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Auteur (up) Dalongeville, A.; Andrello, M.; Mouillot, D.; Lobreaux, S.; Fortin, M.-J.; Lasram, F.; Belmaker, J.; Rocklin, D.; Manel, S.
Titre Geographic isolation and larval dispersal shape seascape genetic patterns differently according to spatial scale Type Article scientifique
Année 2018 Publication Revue Abrégée Evol. Appl.
Volume 11 Numéro 8 Pages 1437-1447
Mots-Clés caribbean reef fish; connectivity; divergent selection; ecological data; ecological genetics; landscape genetics; marine connectivity; marine fish; Mediterranean Sea; Mullus surmuletus; neighbor matrices; oceanography; population-structure; sea; seascape genetics; single nucleotide polymorphism; surmuletus
Résumé Genetic variation, as a basis of evolutionary change, allows species to adapt and persist in different climates and environments. Yet, a comprehensive assessment of the drivers of genetic variation at different spatial scales is still missing in marine ecosystems. Here, we investigated the influence of environment, geographic isolation, and larval dispersal on the variation in allele frequencies, using an extensive spatial sampling (47 locations) of the striped red mullet (Mullus surmuletus) in the Mediterranean Sea. Univariate multiple regressions were used to test the influence of environment (salinity and temperature), geographic isolation, and larval dispersal on single nucleotide polymorphism (SNP) allele frequencies. We used Moran's eigenvector maps (db-MEMs) and asymmetric eigenvector maps (AEMs) to decompose geographic and dispersal distances in predictors representing different spatial scales. We found that salinity and temperature had only a weak effect on the variation in allele frequencies. Our results revealed the predominance of geographic isolation to explain variation in allele frequencies at large spatial scale (>1,000km), while larval dispersal was the major predictor at smaller spatial scale (<1,000km). Our findings stress the importance of including spatial scales to understand the drivers of spatial genetic variation. We suggest that larval dispersal allows to maintain gene flows at small to intermediate scale, while at broad scale, genetic variation may be mostly shaped by adult mobility, demographic history, or multigenerational stepping-stone dispersal. These findings bring out important spatial scale considerations to account for in the design of a protected area network that would efficiently enhance protection and persistence capacity of marine species.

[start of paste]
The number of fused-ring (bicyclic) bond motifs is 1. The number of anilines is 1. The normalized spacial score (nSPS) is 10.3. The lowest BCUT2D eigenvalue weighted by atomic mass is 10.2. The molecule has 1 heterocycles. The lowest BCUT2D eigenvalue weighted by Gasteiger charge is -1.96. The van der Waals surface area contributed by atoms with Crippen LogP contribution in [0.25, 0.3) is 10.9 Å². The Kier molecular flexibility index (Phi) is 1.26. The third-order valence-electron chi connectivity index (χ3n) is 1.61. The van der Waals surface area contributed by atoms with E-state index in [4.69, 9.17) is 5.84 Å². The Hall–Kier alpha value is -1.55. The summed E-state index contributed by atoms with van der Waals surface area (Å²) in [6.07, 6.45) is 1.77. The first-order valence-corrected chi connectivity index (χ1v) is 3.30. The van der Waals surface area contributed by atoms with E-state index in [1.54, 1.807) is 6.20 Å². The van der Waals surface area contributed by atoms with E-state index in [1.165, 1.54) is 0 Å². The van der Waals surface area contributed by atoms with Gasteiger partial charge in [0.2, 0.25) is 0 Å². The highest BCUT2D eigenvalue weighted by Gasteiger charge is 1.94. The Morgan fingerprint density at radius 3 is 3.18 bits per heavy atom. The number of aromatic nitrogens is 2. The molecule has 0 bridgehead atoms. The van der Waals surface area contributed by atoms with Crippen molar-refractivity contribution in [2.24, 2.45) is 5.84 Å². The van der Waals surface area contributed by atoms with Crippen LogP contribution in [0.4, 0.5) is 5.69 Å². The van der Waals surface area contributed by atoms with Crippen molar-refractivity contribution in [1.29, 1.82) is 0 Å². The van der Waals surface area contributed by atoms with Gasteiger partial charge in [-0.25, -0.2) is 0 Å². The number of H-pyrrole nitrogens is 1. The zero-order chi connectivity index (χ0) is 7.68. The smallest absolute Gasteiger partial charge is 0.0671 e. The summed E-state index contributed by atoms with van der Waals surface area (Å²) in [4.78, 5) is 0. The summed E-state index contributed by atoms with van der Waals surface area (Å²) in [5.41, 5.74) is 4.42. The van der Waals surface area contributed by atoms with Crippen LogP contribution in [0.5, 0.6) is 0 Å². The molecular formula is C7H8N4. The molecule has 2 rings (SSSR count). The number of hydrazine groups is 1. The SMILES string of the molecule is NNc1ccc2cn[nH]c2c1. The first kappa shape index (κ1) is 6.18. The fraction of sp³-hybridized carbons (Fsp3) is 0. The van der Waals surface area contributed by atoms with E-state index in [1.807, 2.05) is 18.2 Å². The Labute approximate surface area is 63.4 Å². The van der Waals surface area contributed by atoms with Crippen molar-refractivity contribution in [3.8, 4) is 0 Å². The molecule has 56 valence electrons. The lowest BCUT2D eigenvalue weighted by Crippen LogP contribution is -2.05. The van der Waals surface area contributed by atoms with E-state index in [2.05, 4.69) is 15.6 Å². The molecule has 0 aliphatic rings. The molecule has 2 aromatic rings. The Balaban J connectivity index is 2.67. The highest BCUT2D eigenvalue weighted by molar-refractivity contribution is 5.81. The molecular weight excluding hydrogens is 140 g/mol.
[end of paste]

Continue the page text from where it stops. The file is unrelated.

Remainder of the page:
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ISSN 1752-4571 ISBN Médium
Région Expédition Conférence
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Numéro d'Appel MARBEC @ alain.herve @ collection 2422
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Auteur (up) Dalongeville, A.; Benestan, L.; Mouillot, D.; Lobreaux, S.; Manel, S.
Titre Combining six genome scan methods to detect candidate genes to salinity in the Mediterranean striped red mullet (Mullus surmuletus) Type Article scientifique
Année 2018 Publication Revue Abrégée BMC Genomics
Volume 19 Numéro Pages 217
Mots-Clés Adaptive genomics; Candidate genes; climate; genetics; Genome scan; landscape genomics; local adaptation; Mediterranean Sea; methionine sulfoxide reductase; Mullus surmuletus; population genomics; principal component analysis; r package; Salinity; selection; threespine sticklebacks